This year will include a series of anniversaries related to the start of undergraduate coeducation at Princeton, beginning with Jan. 11, the 50th anniversary of the University trustees’ vote approving the admission of undergraduate women, “in principle,” by a 24-8 margin. The trustees called it “the largest single decision that has faced Princeton in this century.” At a press conference the following day, President Robert Goheen ’40 *48 had few details and cautioned that the admission of women in 1969 was “not likely, given the number of problems of facilities and finances.” But women would indeed be part of the incoming Class of 1973, along with transfer students who entered as sophomores, juniors, and seniors.
In PAW’s student column, “On the Campus,” Robert K. Durkee ’69 reported on the initial reaction from current students: “In the opinion of most undergraduates, the trustees did nothing more than endorse an inevitability of coeducation that most took for granted. … But, in the words of The Daily Princetonian, the trustees ‘copped out’ on the really important decisions,” such as how many women would be admitted, when they would arrive, and what changes to facilities would be made to accommodate coeducation.
After the trustees’ vote, alumni voiced their views in letters to the editor of PAW, continuing a conversation that had been simmering since September 1968, when a committee led by economics professor Gardner Patterson published its report, “The Education of Women at Princeton.” The committee, asked by Goheen and the trustees to investigate the “desirability and feasibility” of coeducation, concluded that “Princeton would be a better university if women were admitted to the undergraduate college.” (Women had already begun attending the Graduate School, and a limited number were enrolled as undergrads in the critical-languages program.)
READ MORE: When Women Came to Princeton
Former Dean of the College Nancy Weiss Malkiel on the struggle for coeducation
Reactions included a mix of indignation, vitriol, snark, and generational division. On one extreme was the view of E.S. Hubbell 1920, who argued that only in a single-sex environment “can a young man develop and grow to a well-balanced state of manhood of spirit, friendships, and self-sufficiency, a state of red-blooded manhood.” (Hubbell added in a postscript that he was “not a woman hater” and in fact had a wife and two daughters.) On the other side were alumni like Clark M. Simms ’53, who, observing the “dyspepsia among many alumni, especially older alumni,” suggested that PAW divide itself into two editions: one describing contemporary Princeton “as accurately as possible,” and another that focused on “winning athletic seasons, the polished and gentlemanly aura of smoothly run bickers, and senior step singing.”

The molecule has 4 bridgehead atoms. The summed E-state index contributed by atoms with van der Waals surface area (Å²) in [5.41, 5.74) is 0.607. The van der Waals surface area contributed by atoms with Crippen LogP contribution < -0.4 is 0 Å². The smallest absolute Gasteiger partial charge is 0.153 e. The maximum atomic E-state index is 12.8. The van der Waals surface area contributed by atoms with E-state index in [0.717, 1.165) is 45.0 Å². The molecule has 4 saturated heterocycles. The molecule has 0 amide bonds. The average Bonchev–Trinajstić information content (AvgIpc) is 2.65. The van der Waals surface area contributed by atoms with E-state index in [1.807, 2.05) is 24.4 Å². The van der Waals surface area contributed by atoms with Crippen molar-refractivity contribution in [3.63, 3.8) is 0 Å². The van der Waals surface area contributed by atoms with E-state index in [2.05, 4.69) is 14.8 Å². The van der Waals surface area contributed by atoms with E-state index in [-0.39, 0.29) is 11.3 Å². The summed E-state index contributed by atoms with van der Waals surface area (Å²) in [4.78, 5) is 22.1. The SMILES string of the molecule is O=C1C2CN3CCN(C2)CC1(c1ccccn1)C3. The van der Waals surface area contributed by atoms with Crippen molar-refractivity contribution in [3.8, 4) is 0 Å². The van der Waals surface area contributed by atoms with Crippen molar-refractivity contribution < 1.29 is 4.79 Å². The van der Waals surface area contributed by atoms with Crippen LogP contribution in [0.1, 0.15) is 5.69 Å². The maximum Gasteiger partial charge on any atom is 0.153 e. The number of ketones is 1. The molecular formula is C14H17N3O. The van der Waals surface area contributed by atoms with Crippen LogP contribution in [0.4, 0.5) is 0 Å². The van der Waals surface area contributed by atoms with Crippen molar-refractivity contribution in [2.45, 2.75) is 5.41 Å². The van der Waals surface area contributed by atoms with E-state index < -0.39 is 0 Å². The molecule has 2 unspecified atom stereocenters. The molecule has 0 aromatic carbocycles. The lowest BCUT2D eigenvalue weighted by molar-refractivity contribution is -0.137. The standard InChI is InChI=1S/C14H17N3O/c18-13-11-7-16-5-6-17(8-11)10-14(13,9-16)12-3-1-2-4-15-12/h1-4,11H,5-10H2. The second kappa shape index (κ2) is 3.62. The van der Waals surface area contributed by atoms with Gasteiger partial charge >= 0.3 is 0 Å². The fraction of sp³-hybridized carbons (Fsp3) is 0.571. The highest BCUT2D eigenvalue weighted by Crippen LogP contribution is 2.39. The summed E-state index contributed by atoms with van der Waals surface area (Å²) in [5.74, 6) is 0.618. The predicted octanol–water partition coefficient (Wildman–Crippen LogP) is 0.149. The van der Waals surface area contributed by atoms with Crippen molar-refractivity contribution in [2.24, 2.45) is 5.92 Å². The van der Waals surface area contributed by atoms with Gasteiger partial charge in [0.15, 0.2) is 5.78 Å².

Michael Zeilik II ’68 argued for coeducation for competitive reasons, writing that it would “not only improve the daily life of the real Princeton, but will also renovate Princeton’s image, making it unquestionably more attractive to the talented young scholars Princeton most wants and needs.” Raleigh Hansl Jr. ’39 didn’t reject coeducation but balked at the expanding University, arguing to “keep Princeton the kind of place where every student has the chance to graduate in the best damn class ever produced by his (or her) dearly beloved Old Nassau.”
READ MORE: Trials of the Co-ed 100
A 1973 PAW essay by Jane Leifer ’73
There were formal efforts to block that path to coeducation: In March, two months to the day after the trustees’ vote, a group called the Alumni Committee to Involve Ourselves Now (Action) held its own press conference, with spokesman George Hamid ’40 expressing the group’s “anxiety over the headlong rush into coeducation,” among other concerns. James Karl Baker ’67 responded to Action by proposing that a sociology student scientifically survey alumni attitudes toward coeducation “so that we may end this ‘minority rule’ of antiquated crackpots and demonstrate to the world the true spirit of modern academia.”
By late May, as the final all-male class prepared for Commencement, PAW’s coeducation letters had begun to taper off, with David T. Stanley ’37’s brief dispatch in the May 27 issue summarizing the viewpoint that would ultimately prevail:
“The Patterson Report said it well; President Goheen has said it well and often; a strong majority of the trustees have said it: IF PRINCETON IS TO CONTINUE TO BE A FIRST-CLASS EDUCATIONAL INSTITUTION, IT MUST ADMIT WOMEN.
“Now let’s just go ahead and do it, as fast and as well as we can.”